How do we capture this difference in perspective and move away from a model where adults serve as “spokespeople” for children? At HDR, we have incorporated play-based charrettes for younger children to ensure their voices are heard, give them a connection to their school and provide long-lasting, impactful and uplifting spaces for future generations. These charrettes draw children into the process and keep them engaged through the use of art, games and visual cues. Wordy descriptions and lectures are avoided as they have the potential to become boring quickly or project preconceived notions about the project onto the children. Every effort is made to assure that captured insights and observations are authentically from the children.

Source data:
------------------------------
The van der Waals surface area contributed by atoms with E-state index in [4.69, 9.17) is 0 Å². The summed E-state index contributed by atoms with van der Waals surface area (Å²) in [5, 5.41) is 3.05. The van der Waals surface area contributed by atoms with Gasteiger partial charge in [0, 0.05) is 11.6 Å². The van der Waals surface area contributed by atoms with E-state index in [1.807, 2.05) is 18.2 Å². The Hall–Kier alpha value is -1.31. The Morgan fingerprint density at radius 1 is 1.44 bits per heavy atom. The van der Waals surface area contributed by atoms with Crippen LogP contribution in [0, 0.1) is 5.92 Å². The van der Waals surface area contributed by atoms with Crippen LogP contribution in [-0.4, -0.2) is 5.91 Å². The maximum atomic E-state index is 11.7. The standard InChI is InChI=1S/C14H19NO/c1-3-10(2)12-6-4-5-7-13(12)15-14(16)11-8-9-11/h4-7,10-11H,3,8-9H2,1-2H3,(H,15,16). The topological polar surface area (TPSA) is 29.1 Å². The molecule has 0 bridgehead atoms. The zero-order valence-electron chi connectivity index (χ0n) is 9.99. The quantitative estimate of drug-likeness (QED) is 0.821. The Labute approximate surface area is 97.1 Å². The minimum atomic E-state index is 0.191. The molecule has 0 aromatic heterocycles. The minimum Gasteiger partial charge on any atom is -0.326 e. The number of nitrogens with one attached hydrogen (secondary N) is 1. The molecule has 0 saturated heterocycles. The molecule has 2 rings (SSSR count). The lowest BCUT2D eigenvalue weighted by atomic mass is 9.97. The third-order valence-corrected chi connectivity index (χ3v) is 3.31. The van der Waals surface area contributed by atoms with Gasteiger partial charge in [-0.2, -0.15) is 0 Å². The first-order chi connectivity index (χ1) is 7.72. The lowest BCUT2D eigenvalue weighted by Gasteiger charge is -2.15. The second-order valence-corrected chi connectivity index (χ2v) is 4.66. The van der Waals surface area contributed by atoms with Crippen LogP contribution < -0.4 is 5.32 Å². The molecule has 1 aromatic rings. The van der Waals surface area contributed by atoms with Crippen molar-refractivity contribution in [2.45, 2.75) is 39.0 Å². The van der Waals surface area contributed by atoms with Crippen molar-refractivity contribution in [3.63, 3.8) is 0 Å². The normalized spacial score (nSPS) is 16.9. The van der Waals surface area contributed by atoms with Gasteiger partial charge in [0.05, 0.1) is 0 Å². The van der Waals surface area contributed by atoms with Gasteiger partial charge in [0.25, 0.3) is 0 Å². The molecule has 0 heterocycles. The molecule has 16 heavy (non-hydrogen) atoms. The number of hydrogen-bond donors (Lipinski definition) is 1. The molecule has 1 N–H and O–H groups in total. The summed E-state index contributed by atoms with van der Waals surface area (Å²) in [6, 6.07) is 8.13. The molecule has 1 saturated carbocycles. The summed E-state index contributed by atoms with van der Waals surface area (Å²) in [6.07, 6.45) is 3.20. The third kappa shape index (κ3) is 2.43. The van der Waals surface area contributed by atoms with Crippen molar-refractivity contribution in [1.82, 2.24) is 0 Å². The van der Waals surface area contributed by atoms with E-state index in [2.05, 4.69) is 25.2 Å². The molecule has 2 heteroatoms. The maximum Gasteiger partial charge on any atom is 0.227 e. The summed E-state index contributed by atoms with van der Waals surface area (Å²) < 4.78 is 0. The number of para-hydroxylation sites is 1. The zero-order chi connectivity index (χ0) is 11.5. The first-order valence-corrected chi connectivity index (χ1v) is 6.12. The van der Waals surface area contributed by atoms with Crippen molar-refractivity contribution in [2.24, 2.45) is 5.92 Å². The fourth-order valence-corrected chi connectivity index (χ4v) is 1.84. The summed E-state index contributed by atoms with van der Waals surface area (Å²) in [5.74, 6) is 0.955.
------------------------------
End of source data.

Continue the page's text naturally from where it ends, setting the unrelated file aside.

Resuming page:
Example Play-Based Charrette Activities

While a play-based charrette should always be customized based on the time available, the design problem being explored, and the age of the participants, below are some examples of the types of activities that can be incorporated:


Why Are Play-Based Design Charrettes Important?

Inclusive Design Solutions:  As schools adopt a 21st century model of learning, more children will be presented with opportunities to self-direct their learning using real-world problems and examples. Creating a crossover between these educational methods and the design process creates a symbiotic relationship between students, educators, and designers. This enables our teams to design schools that are unique to the needs of the students that will attend it.